I knew of Medium, of course, just like anyone else. I would have used it (and probably never discovered write.as) if they allowed for custom domains.
Then, this platform. Complete with custom domains, an ultra-simple writing interface, affordable cost (12$/year, and I can host more than one blog?) and ultra simple design. In fact, write.as does away with comments altogether. Instead people can discuss on Twitter, Medium, Tumblr or The Federation.
Most interesting to me was The Federation, a distributed social network of sorts. Kind of like Twitter, kind of like Tumblr, The Federation is an interconnected network of 'nodes' based on an Open Protocol under the GNU License. This license is important, because it means anyone can read what the protocol is and what it contains, and anyone can implement it. And many do, with a number of software platforms available around the world, many of which are FOSS, and GNU licensed themselves. From a privacy usability standpoint, this was great! And write.as included direct support for it (all I had to do was check the box). Along with write.as' own privacy focus, which I admire in and of itself.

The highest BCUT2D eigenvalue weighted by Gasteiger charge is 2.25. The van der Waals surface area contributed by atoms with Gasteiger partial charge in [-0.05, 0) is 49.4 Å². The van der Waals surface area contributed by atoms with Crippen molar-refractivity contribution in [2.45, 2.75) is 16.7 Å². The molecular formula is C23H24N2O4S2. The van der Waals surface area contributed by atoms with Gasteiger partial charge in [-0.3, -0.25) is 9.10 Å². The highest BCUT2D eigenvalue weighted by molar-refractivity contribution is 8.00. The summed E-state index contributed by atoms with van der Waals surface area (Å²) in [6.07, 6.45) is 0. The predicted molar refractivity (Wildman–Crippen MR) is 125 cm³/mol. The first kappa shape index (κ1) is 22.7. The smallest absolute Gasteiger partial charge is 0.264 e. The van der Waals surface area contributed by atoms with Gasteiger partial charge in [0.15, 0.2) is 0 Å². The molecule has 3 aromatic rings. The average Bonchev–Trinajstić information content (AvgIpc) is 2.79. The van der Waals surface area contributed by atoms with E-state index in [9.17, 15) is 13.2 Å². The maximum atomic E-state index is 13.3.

I don't have a fancy static site with cool material-design animations, theme switching, or the latest in web-tech to show for myself. There is no comment system, either. All that is are my thoughts, and a few communities through which I can share what I find exciting, interesting, or useful. Hopefully, a few curious individuals can learn something, and be comfortable sharing in turn.